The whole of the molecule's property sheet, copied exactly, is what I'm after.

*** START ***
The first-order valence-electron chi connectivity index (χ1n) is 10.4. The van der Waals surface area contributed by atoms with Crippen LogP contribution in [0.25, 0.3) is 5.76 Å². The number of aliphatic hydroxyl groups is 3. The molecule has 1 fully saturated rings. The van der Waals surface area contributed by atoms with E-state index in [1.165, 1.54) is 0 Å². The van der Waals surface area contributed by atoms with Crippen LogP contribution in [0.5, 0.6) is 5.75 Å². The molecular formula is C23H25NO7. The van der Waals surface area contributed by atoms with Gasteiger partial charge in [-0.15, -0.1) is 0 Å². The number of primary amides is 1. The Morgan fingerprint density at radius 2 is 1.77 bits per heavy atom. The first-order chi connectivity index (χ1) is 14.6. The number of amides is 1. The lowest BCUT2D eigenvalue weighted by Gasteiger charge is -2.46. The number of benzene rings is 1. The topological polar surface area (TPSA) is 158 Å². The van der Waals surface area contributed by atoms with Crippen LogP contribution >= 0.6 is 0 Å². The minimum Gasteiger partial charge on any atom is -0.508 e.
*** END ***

The first-order valence-electron chi connectivity index (χ1n) is 10.4. The van der Waals surface area contributed by atoms with Crippen LogP contribution in [0.25, 0.3) is 5.76 Å². The number of aliphatic hydroxyl groups is 3. The molecule has 1 fully saturated rings. The van der Waals surface area contributed by atoms with E-state index in [1.165, 1.54) is 0 Å². The van der Waals surface area contributed by atoms with Crippen LogP contribution in [0.5, 0.6) is 5.75 Å². The molecular formula is C23H25NO7. The van der Waals surface area contributed by atoms with Gasteiger partial charge in [-0.15, -0.1) is 0 Å². The number of primary amides is 1. The Morgan fingerprint density at radius 2 is 1.77 bits per heavy atom. The first-order chi connectivity index (χ1) is 14.6. The number of amides is 1. The lowest BCUT2D eigenvalue weighted by Gasteiger charge is -2.46. The number of benzene rings is 1. The topological polar surface area (TPSA) is 158 Å². The van der Waals surface area contributed by atoms with Crippen LogP contribution >= 0.6 is 0 Å². The minimum Gasteiger partial charge on any atom is -0.508 e.